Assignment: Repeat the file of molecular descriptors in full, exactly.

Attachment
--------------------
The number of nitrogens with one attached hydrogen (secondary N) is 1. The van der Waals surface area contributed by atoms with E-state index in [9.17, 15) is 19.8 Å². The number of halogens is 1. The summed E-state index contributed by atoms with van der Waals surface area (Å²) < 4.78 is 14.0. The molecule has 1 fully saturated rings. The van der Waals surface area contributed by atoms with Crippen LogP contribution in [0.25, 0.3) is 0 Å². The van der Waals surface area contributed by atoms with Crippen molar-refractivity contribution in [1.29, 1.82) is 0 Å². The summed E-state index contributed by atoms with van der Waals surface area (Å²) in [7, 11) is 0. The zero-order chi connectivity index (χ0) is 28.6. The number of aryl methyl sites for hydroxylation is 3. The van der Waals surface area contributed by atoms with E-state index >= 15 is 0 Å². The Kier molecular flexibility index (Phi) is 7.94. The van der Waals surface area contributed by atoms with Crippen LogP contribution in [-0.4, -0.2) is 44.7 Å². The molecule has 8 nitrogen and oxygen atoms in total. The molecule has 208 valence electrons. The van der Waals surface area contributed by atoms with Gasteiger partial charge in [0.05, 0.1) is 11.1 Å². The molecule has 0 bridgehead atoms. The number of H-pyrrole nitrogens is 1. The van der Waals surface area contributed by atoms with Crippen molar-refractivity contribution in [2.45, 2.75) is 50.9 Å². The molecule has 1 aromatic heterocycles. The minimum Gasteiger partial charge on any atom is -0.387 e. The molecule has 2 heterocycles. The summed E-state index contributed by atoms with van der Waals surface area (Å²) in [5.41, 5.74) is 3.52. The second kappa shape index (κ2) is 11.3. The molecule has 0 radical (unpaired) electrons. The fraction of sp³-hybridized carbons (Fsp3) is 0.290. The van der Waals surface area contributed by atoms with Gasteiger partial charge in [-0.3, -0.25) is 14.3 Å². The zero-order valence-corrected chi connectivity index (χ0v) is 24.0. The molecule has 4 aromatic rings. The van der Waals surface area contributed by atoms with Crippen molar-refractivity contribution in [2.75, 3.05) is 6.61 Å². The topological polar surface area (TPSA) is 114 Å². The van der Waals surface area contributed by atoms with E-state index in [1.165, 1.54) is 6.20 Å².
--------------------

The number of nitrogens with one attached hydrogen (secondary N) is 1. The van der Waals surface area contributed by atoms with E-state index in [9.17, 15) is 19.8 Å². The number of halogens is 1. The summed E-state index contributed by atoms with van der Waals surface area (Å²) < 4.78 is 14.0. The molecule has 1 fully saturated rings. The van der Waals surface area contributed by atoms with Crippen LogP contribution in [0.25, 0.3) is 0 Å². The van der Waals surface area contributed by atoms with Crippen molar-refractivity contribution in [1.29, 1.82) is 0 Å². The summed E-state index contributed by atoms with van der Waals surface area (Å²) in [7, 11) is 0. The zero-order chi connectivity index (χ0) is 28.6. The number of aryl methyl sites for hydroxylation is 3. The van der Waals surface area contributed by atoms with E-state index >= 15 is 0 Å². The Kier molecular flexibility index (Phi) is 7.94. The van der Waals surface area contributed by atoms with Crippen LogP contribution in [-0.4, -0.2) is 44.7 Å². The molecule has 8 nitrogen and oxygen atoms in total. The molecule has 208 valence electrons. The van der Waals surface area contributed by atoms with Gasteiger partial charge in [0.05, 0.1) is 11.1 Å². The molecule has 0 bridgehead atoms. The number of H-pyrrole nitrogens is 1. The van der Waals surface area contributed by atoms with Crippen molar-refractivity contribution in [2.45, 2.75) is 50.9 Å². The molecule has 1 aromatic heterocycles. The minimum Gasteiger partial charge on any atom is -0.387 e. The molecule has 2 heterocycles. The summed E-state index contributed by atoms with van der Waals surface area (Å²) in [5.41, 5.74) is 3.52. The second kappa shape index (κ2) is 11.3. The molecule has 0 radical (unpaired) electrons. The fraction of sp³-hybridized carbons (Fsp3) is 0.290. The van der Waals surface area contributed by atoms with Gasteiger partial charge in [-0.3, -0.25) is 14.3 Å². The zero-order valence-corrected chi connectivity index (χ0v) is 24.0. The molecule has 4 aromatic rings. The van der Waals surface area contributed by atoms with Crippen molar-refractivity contribution in [2.75, 3.05) is 6.61 Å². The topological polar surface area (TPSA) is 114 Å². The van der Waals surface area contributed by atoms with E-state index in [1.165, 1.54) is 6.20 Å².